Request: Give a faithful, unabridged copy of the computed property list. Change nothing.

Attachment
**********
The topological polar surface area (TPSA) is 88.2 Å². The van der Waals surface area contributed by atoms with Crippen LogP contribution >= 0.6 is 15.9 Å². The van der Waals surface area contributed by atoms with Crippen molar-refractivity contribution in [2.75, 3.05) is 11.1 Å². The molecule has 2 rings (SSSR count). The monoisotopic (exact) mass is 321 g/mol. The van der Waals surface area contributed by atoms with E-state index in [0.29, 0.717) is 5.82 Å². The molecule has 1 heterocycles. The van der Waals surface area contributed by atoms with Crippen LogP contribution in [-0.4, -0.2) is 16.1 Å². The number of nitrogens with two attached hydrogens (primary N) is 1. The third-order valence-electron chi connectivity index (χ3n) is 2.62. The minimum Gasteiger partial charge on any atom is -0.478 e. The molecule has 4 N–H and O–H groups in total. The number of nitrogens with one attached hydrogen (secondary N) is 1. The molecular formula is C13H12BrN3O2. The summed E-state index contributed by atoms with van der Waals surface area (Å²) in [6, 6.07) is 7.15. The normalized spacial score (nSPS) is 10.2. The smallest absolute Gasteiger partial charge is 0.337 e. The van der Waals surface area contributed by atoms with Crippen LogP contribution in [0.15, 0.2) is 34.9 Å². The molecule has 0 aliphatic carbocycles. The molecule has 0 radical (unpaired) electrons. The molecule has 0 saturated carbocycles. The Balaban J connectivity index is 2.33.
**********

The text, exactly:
The topological polar surface area (TPSA) is 88.2 Å². The van der Waals surface area contributed by atoms with Crippen LogP contribution >= 0.6 is 15.9 Å². The van der Waals surface area contributed by atoms with Crippen molar-refractivity contribution in [2.75, 3.05) is 11.1 Å². The molecule has 2 rings (SSSR count). The monoisotopic (exact) mass is 321 g/mol. The van der Waals surface area contributed by atoms with E-state index in [0.29, 0.717) is 5.82 Å². The molecule has 1 heterocycles. The van der Waals surface area contributed by atoms with Crippen LogP contribution in [-0.4, -0.2) is 16.1 Å². The number of nitrogens with two attached hydrogens (primary N) is 1. The third-order valence-electron chi connectivity index (χ3n) is 2.62. The minimum Gasteiger partial charge on any atom is -0.478 e. The molecule has 4 N–H and O–H groups in total. The number of nitrogens with one attached hydrogen (secondary N) is 1. The molecular formula is C13H12BrN3O2. The summed E-state index contributed by atoms with van der Waals surface area (Å²) in [6, 6.07) is 7.15. The normalized spacial score (nSPS) is 10.2. The smallest absolute Gasteiger partial charge is 0.337 e. The van der Waals surface area contributed by atoms with Crippen LogP contribution in [0.15, 0.2) is 34.9 Å². The molecule has 0 aliphatic carbocycles. The molecule has 0 radical (unpaired) electrons. The molecule has 0 saturated carbocycles. The Balaban J connectivity index is 2.33.